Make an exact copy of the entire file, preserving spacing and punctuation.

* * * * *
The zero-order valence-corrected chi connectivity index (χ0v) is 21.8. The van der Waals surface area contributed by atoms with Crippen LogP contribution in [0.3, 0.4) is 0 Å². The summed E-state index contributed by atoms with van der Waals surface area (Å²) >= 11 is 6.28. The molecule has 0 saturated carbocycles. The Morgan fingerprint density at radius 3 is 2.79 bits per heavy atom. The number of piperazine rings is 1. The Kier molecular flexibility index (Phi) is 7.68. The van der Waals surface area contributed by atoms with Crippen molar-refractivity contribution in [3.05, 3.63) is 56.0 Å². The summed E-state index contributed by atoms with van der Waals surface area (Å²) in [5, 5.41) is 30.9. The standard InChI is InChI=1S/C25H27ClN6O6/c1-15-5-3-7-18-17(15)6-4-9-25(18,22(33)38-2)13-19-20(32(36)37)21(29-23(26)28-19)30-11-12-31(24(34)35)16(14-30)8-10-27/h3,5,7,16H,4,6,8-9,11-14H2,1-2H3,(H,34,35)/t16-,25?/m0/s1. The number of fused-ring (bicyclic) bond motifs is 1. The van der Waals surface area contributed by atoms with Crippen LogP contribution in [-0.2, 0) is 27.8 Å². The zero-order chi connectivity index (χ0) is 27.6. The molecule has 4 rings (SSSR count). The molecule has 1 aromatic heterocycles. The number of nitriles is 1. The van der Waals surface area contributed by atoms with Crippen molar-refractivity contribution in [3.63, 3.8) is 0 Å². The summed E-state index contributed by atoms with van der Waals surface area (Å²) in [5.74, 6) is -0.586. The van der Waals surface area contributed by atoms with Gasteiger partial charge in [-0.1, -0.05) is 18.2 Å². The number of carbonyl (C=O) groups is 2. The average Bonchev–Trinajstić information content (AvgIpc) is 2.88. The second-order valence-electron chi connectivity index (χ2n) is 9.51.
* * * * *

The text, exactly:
The zero-order valence-corrected chi connectivity index (χ0v) is 21.8. The van der Waals surface area contributed by atoms with Crippen LogP contribution in [0.3, 0.4) is 0 Å². The summed E-state index contributed by atoms with van der Waals surface area (Å²) >= 11 is 6.28. The molecule has 0 saturated carbocycles. The Morgan fingerprint density at radius 3 is 2.79 bits per heavy atom. The number of piperazine rings is 1. The Kier molecular flexibility index (Phi) is 7.68. The van der Waals surface area contributed by atoms with Crippen molar-refractivity contribution in [3.05, 3.63) is 56.0 Å². The summed E-state index contributed by atoms with van der Waals surface area (Å²) in [5, 5.41) is 30.9. The standard InChI is InChI=1S/C25H27ClN6O6/c1-15-5-3-7-18-17(15)6-4-9-25(18,22(33)38-2)13-19-20(32(36)37)21(29-23(26)28-19)30-11-12-31(24(34)35)16(14-30)8-10-27/h3,5,7,16H,4,6,8-9,11-14H2,1-2H3,(H,34,35)/t16-,25?/m0/s1. The number of fused-ring (bicyclic) bond motifs is 1. The van der Waals surface area contributed by atoms with Crippen LogP contribution in [-0.2, 0) is 27.8 Å². The zero-order chi connectivity index (χ0) is 27.6. The molecule has 4 rings (SSSR count). The molecule has 1 aromatic heterocycles. The number of nitriles is 1. The van der Waals surface area contributed by atoms with Crippen molar-refractivity contribution in [3.63, 3.8) is 0 Å². The summed E-state index contributed by atoms with van der Waals surface area (Å²) in [5.74, 6) is -0.586. The van der Waals surface area contributed by atoms with Gasteiger partial charge in [-0.1, -0.05) is 18.2 Å². The number of carbonyl (C=O) groups is 2. The average Bonchev–Trinajstić information content (AvgIpc) is 2.88. The second-order valence-electron chi connectivity index (χ2n) is 9.51.